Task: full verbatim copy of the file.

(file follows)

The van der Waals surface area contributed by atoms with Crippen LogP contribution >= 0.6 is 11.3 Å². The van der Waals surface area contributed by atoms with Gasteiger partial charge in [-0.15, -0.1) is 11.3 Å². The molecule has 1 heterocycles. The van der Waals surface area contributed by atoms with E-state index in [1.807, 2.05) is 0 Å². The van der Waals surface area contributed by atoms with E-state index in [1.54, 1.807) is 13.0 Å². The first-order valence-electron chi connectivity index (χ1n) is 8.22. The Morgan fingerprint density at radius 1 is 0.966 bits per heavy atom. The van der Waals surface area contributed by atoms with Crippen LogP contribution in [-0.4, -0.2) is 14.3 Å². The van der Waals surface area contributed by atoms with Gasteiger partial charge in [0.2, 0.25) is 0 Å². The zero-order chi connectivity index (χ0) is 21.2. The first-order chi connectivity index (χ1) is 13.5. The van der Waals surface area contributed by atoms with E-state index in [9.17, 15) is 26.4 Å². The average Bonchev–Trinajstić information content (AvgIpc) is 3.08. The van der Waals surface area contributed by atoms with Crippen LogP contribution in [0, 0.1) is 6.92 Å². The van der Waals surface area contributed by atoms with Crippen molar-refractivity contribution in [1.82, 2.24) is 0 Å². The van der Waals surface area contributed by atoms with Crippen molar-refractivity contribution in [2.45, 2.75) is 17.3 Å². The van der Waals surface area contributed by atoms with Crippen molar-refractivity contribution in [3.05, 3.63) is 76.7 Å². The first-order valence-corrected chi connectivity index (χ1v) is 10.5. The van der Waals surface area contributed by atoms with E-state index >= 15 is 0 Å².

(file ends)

The van der Waals surface area contributed by atoms with Crippen LogP contribution >= 0.6 is 11.3 Å². The van der Waals surface area contributed by atoms with Gasteiger partial charge in [-0.15, -0.1) is 11.3 Å². The molecule has 1 heterocycles. The van der Waals surface area contributed by atoms with E-state index in [1.807, 2.05) is 0 Å². The van der Waals surface area contributed by atoms with E-state index in [1.54, 1.807) is 13.0 Å². The first-order valence-electron chi connectivity index (χ1n) is 8.22. The Morgan fingerprint density at radius 1 is 0.966 bits per heavy atom. The van der Waals surface area contributed by atoms with Crippen LogP contribution in [-0.4, -0.2) is 14.3 Å². The van der Waals surface area contributed by atoms with Gasteiger partial charge in [0.2, 0.25) is 0 Å². The zero-order chi connectivity index (χ0) is 21.2. The first-order chi connectivity index (χ1) is 13.5. The van der Waals surface area contributed by atoms with E-state index in [9.17, 15) is 26.4 Å². The average Bonchev–Trinajstić information content (AvgIpc) is 3.08. The van der Waals surface area contributed by atoms with Crippen LogP contribution in [0, 0.1) is 6.92 Å². The van der Waals surface area contributed by atoms with Crippen molar-refractivity contribution in [1.82, 2.24) is 0 Å². The van der Waals surface area contributed by atoms with Crippen molar-refractivity contribution in [2.45, 2.75) is 17.3 Å². The van der Waals surface area contributed by atoms with Crippen molar-refractivity contribution in [3.05, 3.63) is 76.7 Å². The first-order valence-corrected chi connectivity index (χ1v) is 10.5. The van der Waals surface area contributed by atoms with E-state index >= 15 is 0 Å².